Exfoliating is a healthy skincare practice to help remove dead skin cells and leave your skin smooth and glowing. However, if you have sensitive skin, some exfoliants may be too harsh and leave you looking flushed, the opposite effect you were looking for!
Exfoliants come in two different forms: physical and chemical. Physical exfoliators are scrubs and exfoliator cleansing brushes, while examples of chemical exfoliators are glycolic acid, lactic acid, and salicylic acid.
Instead of ditching exfoliators completely (because they do help remove dirt and dead skin — and even out your skin tone), minimize how often you use them. Start with once a week and work your way up if your skin seems to be responding well.
Methylisothiazolinone is a common preservative used in wipes (including makeup-removing wipes), shampoos, conditioners, moisturizers, body washes, deodorants, and more. In recent years, researchers have found that an increasing number of people experience contact dermatitis (an inflammatory skin reaction caused by an irritant or allergen) in response to methylisothiazolinone usage.
That means if your sensitive skin is highly reactive to chemicals and irritants, this pesky preservative deserves to be on your radar. If you find it on the ingredients list of any of your personal products, it may be time to consider switching them out for an alternative.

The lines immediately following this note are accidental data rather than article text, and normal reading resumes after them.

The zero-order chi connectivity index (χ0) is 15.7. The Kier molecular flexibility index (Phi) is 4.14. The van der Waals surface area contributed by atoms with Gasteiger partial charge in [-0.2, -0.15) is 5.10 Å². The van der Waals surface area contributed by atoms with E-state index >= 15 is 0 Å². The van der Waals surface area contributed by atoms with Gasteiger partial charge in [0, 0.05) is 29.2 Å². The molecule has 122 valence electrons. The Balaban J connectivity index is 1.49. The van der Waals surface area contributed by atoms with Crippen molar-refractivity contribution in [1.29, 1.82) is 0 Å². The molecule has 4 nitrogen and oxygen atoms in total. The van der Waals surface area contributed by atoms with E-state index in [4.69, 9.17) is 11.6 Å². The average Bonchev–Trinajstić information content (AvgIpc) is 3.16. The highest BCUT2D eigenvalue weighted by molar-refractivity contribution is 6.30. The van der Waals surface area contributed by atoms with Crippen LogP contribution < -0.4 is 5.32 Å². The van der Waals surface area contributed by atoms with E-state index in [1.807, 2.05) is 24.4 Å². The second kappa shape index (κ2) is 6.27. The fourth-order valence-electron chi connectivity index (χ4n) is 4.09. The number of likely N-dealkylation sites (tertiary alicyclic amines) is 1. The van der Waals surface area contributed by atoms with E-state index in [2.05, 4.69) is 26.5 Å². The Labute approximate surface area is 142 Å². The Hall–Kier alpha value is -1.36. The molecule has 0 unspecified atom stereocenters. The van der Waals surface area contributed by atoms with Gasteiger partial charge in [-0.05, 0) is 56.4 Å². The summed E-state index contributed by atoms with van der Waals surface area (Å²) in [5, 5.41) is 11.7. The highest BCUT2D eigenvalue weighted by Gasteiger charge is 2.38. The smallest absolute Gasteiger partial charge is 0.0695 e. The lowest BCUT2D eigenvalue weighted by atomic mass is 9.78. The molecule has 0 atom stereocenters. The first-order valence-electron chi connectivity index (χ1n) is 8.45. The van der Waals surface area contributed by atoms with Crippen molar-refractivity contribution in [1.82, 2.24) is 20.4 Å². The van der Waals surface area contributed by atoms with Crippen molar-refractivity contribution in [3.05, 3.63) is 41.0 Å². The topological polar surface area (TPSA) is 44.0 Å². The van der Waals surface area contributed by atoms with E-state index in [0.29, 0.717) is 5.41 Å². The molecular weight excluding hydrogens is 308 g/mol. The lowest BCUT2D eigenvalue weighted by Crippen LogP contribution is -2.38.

Ingredients to Use for Sensitive, Red Skin
Sometimes focusing on what you “can’t” use feels way too overwhelming! So before you go, let us encourage you by saying that while it feels like your skin is reacting to everything, there are plenty of ingredients that commonly work well with sensitive skin. The key is to keep your routine and your product’s ingredient lists simple. Look for:
- Soothing ingredients like rose water, aloe, oatmeal, and chamomile
- Moisturizers such as hyaluronic acid and mineral oil
- Microbiome-balancing ingredients that help restore the ideal ratio of good bacteria to bad bacteria on the skin. When the number of bad bacteria overpowers the good, it throws off the delicate balance of the microbiome and can contribute to facial redness and sensitivity.
Exfoliants, fragrances, alcohol, sulfates, and preservatives can be some of the most triggering skincare ingredients for sensitive skin. If you suspect any of these may be irritating your skin, consult with your dermatologist. When eliminating ingredients from your skincare routine, it may be helpful to eliminate one group at a time (if possible) to help you identify exactly which ingredient is at the root cause of the problem.
If you suspect these harsh ingredients have damaged your skin microbiome, we recommend Gladskin Redness Relief that contains Micreobalance®, our patented smart protein, to restore balance to your skin’s microbiome and calm and protect your skin. This cream also moisturizes while it gently works at the root of the problem so your skin looks and feels peaceful again.